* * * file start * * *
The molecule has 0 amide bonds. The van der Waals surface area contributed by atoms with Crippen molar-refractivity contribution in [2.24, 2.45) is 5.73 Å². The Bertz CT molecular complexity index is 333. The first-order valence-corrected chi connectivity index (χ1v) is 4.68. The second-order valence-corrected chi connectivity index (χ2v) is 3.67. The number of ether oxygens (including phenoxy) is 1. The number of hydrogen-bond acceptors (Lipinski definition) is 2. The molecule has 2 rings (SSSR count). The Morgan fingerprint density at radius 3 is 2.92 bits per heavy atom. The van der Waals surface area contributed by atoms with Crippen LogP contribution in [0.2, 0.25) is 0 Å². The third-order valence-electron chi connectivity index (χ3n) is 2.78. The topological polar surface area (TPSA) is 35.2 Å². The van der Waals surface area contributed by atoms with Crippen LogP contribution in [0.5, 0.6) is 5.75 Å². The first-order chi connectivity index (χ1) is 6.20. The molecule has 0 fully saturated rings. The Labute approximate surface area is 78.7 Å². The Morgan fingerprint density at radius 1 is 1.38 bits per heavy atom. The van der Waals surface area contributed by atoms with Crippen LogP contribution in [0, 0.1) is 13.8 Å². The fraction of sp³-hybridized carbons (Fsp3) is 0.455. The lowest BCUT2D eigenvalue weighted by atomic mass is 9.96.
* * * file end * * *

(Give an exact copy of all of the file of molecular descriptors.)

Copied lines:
The molecule has 0 amide bonds. The van der Waals surface area contributed by atoms with Crippen molar-refractivity contribution in [2.24, 2.45) is 5.73 Å². The Bertz CT molecular complexity index is 333. The first-order valence-corrected chi connectivity index (χ1v) is 4.68. The second-order valence-corrected chi connectivity index (χ2v) is 3.67. The number of ether oxygens (including phenoxy) is 1. The number of hydrogen-bond acceptors (Lipinski definition) is 2. The molecule has 2 rings (SSSR count). The Morgan fingerprint density at radius 3 is 2.92 bits per heavy atom. The van der Waals surface area contributed by atoms with Crippen LogP contribution in [0.2, 0.25) is 0 Å². The third-order valence-electron chi connectivity index (χ3n) is 2.78. The topological polar surface area (TPSA) is 35.2 Å². The van der Waals surface area contributed by atoms with Crippen LogP contribution in [0.5, 0.6) is 5.75 Å². The first-order chi connectivity index (χ1) is 6.20. The molecule has 0 fully saturated rings. The Labute approximate surface area is 78.7 Å². The Morgan fingerprint density at radius 1 is 1.38 bits per heavy atom. The van der Waals surface area contributed by atoms with Crippen LogP contribution in [0, 0.1) is 13.8 Å². The fraction of sp³-hybridized carbons (Fsp3) is 0.455. The lowest BCUT2D eigenvalue weighted by atomic mass is 9.96.